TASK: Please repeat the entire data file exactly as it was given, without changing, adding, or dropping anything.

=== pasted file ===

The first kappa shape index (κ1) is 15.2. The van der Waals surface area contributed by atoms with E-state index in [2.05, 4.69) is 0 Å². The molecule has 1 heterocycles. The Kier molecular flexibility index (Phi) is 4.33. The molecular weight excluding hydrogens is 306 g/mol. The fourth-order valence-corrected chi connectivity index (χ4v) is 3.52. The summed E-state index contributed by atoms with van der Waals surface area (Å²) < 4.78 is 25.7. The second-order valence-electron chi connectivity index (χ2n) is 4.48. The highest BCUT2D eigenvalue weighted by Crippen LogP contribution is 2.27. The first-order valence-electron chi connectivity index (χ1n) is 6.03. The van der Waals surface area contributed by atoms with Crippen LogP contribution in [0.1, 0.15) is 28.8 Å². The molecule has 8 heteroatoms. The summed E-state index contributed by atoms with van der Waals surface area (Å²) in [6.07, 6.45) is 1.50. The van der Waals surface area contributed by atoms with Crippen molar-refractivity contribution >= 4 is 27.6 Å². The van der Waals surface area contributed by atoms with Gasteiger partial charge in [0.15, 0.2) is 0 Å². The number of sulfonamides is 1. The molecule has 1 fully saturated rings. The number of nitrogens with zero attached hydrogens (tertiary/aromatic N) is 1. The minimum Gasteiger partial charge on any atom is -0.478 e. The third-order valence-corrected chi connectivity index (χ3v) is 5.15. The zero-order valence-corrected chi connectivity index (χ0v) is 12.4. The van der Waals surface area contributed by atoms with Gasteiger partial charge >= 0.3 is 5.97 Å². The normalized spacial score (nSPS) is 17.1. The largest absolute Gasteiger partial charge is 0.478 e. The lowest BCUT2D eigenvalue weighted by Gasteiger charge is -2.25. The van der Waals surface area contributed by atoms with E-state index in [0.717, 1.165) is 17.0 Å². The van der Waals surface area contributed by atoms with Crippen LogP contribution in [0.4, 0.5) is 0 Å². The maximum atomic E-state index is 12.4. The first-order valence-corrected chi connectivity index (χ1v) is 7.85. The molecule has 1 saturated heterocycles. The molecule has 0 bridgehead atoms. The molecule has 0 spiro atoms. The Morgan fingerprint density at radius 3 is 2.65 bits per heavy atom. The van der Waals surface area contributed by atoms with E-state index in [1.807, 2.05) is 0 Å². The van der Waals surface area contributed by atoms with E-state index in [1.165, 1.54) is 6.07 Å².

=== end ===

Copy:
The first kappa shape index (κ1) is 15.2. The van der Waals surface area contributed by atoms with E-state index in [2.05, 4.69) is 0 Å². The molecule has 1 heterocycles. The Kier molecular flexibility index (Phi) is 4.33. The molecular weight excluding hydrogens is 306 g/mol. The fourth-order valence-corrected chi connectivity index (χ4v) is 3.52. The summed E-state index contributed by atoms with van der Waals surface area (Å²) < 4.78 is 25.7. The second-order valence-electron chi connectivity index (χ2n) is 4.48. The highest BCUT2D eigenvalue weighted by Crippen LogP contribution is 2.27. The first-order valence-electron chi connectivity index (χ1n) is 6.03. The van der Waals surface area contributed by atoms with Crippen LogP contribution in [0.1, 0.15) is 28.8 Å². The molecule has 8 heteroatoms. The summed E-state index contributed by atoms with van der Waals surface area (Å²) in [6.07, 6.45) is 1.50. The van der Waals surface area contributed by atoms with Crippen molar-refractivity contribution >= 4 is 27.6 Å². The van der Waals surface area contributed by atoms with Gasteiger partial charge in [0.15, 0.2) is 0 Å². The number of sulfonamides is 1. The molecule has 1 fully saturated rings. The number of nitrogens with zero attached hydrogens (tertiary/aromatic N) is 1. The minimum Gasteiger partial charge on any atom is -0.478 e. The third-order valence-corrected chi connectivity index (χ3v) is 5.15. The zero-order valence-corrected chi connectivity index (χ0v) is 12.4. The van der Waals surface area contributed by atoms with Gasteiger partial charge >= 0.3 is 5.97 Å². The normalized spacial score (nSPS) is 17.1. The largest absolute Gasteiger partial charge is 0.478 e. The lowest BCUT2D eigenvalue weighted by Gasteiger charge is -2.25. The van der Waals surface area contributed by atoms with E-state index in [0.717, 1.165) is 17.0 Å². The van der Waals surface area contributed by atoms with Crippen LogP contribution in [0.4, 0.5) is 0 Å². The maximum atomic E-state index is 12.4. The first-order valence-corrected chi connectivity index (χ1v) is 7.85. The molecule has 1 saturated heterocycles. The molecule has 0 bridgehead atoms. The molecule has 0 spiro atoms. The Morgan fingerprint density at radius 3 is 2.65 bits per heavy atom. The van der Waals surface area contributed by atoms with E-state index in [1.807, 2.05) is 0 Å². The van der Waals surface area contributed by atoms with E-state index in [1.165, 1.54) is 6.07 Å².